The whole thing came vividly back to my mind. Two years ago, I had been asked to recite a poem that I had written at the inauguration of the Chandigarh Radio Station. The programme over,I had decided to make a trip to the Kaushalya river with some of my friends. The road to the river ran through this village and sloped down to the river a mile-a-half away. The uphill climb on the way back had tired us and we felt like stopping for a hot cup of tea here and to eat something. That day, besides the oven-baked chapatis and the meat curry which was the usual fare at such a shop, we were also served with platefuls of sweets.

"My niece's marriage procession is to pass through this village tonight. I owe it to my niece to entertain the party. I must do them honour."
We were still in the shop when the procession arrived. At the request of the bride's uncle, it stopped at the maidan.
"Marriage is a fascinating thing," one of us had remarked.
"When one enters wedlock, it's all smiles and gaiety and when one..." With each sip of tea, the discussion had become more and more animated.
"If you will wait for me, I'll go and see the bride," I said. "I would like to see the expression on her face."

I smiled as I approached the palanquin. There was an opening at one end of the curtain. "May I have a look at the bride?" I asked the barber woman who was escorting the bride to her new home. "You're welcome, bibiji," the woman said effusively. "Our bride is beautiful." Yes, the bride was as beautiful as the pearl in her Shringarpuri nose-ring. I placed a one-rupee note in her hand and returned to my friends.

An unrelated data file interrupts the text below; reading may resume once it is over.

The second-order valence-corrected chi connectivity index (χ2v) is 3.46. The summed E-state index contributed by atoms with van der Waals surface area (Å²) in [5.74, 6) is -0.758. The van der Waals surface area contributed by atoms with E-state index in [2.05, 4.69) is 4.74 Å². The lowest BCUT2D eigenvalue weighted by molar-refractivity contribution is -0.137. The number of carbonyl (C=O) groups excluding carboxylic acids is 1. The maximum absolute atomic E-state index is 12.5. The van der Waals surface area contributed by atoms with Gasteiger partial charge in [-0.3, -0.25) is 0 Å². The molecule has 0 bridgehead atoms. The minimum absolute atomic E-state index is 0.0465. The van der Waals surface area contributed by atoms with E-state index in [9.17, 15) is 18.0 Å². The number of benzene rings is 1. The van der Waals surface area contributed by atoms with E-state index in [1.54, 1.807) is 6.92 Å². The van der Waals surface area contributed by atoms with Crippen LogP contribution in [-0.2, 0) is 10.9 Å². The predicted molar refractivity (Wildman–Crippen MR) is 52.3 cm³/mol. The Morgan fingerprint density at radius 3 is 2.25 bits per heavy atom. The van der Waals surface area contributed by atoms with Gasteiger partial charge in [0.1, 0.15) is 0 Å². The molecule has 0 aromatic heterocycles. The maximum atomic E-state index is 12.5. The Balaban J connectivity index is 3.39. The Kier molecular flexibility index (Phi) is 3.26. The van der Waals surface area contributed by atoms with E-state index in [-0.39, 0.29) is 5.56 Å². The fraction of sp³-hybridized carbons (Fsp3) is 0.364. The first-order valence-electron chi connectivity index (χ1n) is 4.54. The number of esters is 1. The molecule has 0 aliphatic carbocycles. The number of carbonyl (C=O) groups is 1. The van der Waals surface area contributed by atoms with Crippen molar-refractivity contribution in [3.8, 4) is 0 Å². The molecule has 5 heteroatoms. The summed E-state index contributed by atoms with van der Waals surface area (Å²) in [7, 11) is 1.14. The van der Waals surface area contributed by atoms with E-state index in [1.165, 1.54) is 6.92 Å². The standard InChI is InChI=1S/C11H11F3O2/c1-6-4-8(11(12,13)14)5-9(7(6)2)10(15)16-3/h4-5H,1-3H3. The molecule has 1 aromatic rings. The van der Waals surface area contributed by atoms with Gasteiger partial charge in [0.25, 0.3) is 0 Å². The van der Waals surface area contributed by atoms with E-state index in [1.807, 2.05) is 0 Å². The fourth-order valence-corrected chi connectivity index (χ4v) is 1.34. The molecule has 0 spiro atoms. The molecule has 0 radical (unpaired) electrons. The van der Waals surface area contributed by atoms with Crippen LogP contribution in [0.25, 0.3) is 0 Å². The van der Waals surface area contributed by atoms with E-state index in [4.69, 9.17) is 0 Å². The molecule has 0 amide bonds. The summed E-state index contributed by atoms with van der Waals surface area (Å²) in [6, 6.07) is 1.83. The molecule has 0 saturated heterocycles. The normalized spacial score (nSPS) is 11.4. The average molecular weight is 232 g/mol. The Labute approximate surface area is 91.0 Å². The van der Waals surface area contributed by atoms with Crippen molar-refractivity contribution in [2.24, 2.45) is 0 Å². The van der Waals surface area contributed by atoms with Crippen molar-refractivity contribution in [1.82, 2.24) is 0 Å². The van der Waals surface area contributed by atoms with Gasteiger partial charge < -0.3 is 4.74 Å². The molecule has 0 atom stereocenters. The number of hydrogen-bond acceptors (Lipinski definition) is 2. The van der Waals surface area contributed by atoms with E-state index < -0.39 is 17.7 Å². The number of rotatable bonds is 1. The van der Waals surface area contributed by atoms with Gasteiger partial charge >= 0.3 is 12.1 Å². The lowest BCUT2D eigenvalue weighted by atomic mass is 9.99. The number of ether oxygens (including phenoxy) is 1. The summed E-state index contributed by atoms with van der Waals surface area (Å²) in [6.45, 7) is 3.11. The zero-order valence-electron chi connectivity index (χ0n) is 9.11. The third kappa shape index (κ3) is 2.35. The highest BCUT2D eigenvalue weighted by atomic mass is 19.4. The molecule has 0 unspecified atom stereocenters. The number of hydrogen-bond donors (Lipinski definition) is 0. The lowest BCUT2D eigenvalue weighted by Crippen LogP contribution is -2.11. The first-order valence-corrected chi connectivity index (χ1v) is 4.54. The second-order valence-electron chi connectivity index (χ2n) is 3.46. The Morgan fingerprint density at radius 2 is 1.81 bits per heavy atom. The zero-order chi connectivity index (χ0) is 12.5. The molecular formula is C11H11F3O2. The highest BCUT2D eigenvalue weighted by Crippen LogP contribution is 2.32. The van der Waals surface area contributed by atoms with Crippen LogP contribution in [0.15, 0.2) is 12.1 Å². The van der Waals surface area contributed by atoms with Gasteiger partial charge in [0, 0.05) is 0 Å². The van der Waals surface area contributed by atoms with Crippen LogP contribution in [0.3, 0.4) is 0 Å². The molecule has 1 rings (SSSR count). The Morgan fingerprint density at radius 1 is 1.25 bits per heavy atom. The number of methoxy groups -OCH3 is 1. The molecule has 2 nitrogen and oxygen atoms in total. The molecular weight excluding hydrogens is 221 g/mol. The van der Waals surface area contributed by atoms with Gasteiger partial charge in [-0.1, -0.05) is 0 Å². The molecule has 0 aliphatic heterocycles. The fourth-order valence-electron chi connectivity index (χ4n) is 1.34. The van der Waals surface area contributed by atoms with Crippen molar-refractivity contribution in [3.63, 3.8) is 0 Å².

"If the bride knew you were a celebrated poetess, she would have asked you to autograph the note," one of them said jokingly.

Though this had happened two years ago, I was able to recall every detail. "Are you the same girl, the bride I saw in the palanquin?"
In a matter of two years, she had changed from a lovely girl to a careworn woman. I could see that life had not dealt with her kindly. I did not know what to say to her.
"I've seen your picture in the newspaper," she said. "Not once, but twice. Sometimes, customers leave their newspapers here. I came across your picture in one of them."

"How interesting! And you recognized me?"
"Yes, at once. But why did they put your picture in the paper?"